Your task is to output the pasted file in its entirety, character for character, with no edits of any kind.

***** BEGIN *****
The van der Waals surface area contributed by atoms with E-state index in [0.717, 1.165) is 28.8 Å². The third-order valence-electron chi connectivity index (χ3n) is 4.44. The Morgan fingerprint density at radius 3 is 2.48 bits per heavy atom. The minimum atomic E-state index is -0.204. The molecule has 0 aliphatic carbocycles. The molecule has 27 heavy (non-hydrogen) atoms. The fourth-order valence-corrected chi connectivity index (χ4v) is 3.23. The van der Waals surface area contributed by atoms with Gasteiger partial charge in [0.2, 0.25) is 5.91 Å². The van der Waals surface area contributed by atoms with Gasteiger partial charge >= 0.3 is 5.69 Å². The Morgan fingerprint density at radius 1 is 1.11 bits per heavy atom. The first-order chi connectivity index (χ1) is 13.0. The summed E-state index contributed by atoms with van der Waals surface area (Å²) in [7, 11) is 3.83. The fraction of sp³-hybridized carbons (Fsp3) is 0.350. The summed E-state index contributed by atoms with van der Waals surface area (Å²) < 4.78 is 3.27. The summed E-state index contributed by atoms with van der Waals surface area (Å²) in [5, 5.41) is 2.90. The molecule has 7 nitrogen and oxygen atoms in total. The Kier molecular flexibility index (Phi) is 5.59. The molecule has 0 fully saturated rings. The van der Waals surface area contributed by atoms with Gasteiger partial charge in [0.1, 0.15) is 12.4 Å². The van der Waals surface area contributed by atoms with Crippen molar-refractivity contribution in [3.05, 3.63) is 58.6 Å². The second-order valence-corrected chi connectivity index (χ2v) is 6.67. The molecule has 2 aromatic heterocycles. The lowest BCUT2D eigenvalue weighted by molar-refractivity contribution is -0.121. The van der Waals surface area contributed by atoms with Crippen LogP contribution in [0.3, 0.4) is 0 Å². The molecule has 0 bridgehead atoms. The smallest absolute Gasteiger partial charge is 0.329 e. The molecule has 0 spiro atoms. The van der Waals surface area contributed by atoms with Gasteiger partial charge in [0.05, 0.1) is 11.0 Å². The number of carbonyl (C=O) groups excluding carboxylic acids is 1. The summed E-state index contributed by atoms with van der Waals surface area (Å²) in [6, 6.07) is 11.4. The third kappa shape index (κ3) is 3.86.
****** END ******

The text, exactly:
The van der Waals surface area contributed by atoms with E-state index in [0.717, 1.165) is 28.8 Å². The third-order valence-electron chi connectivity index (χ3n) is 4.44. The Morgan fingerprint density at radius 3 is 2.48 bits per heavy atom. The minimum atomic E-state index is -0.204. The molecule has 0 aliphatic carbocycles. The molecule has 27 heavy (non-hydrogen) atoms. The fourth-order valence-corrected chi connectivity index (χ4v) is 3.23. The van der Waals surface area contributed by atoms with Gasteiger partial charge in [0.2, 0.25) is 5.91 Å². The van der Waals surface area contributed by atoms with Gasteiger partial charge >= 0.3 is 5.69 Å². The Morgan fingerprint density at radius 1 is 1.11 bits per heavy atom. The first-order chi connectivity index (χ1) is 13.0. The summed E-state index contributed by atoms with van der Waals surface area (Å²) in [7, 11) is 3.83. The fraction of sp³-hybridized carbons (Fsp3) is 0.350. The summed E-state index contributed by atoms with van der Waals surface area (Å²) < 4.78 is 3.27. The summed E-state index contributed by atoms with van der Waals surface area (Å²) in [5, 5.41) is 2.90. The molecule has 7 nitrogen and oxygen atoms in total. The Kier molecular flexibility index (Phi) is 5.59. The molecule has 0 fully saturated rings. The van der Waals surface area contributed by atoms with Gasteiger partial charge in [0.1, 0.15) is 12.4 Å². The van der Waals surface area contributed by atoms with Crippen molar-refractivity contribution in [3.05, 3.63) is 58.6 Å². The second-order valence-corrected chi connectivity index (χ2v) is 6.67. The molecule has 2 aromatic heterocycles. The lowest BCUT2D eigenvalue weighted by molar-refractivity contribution is -0.121. The van der Waals surface area contributed by atoms with Crippen LogP contribution in [0.3, 0.4) is 0 Å². The molecule has 0 bridgehead atoms. The smallest absolute Gasteiger partial charge is 0.329 e. The molecule has 0 spiro atoms. The van der Waals surface area contributed by atoms with Gasteiger partial charge in [0.05, 0.1) is 11.0 Å². The number of carbonyl (C=O) groups excluding carboxylic acids is 1. The summed E-state index contributed by atoms with van der Waals surface area (Å²) in [6, 6.07) is 11.4. The third kappa shape index (κ3) is 3.86.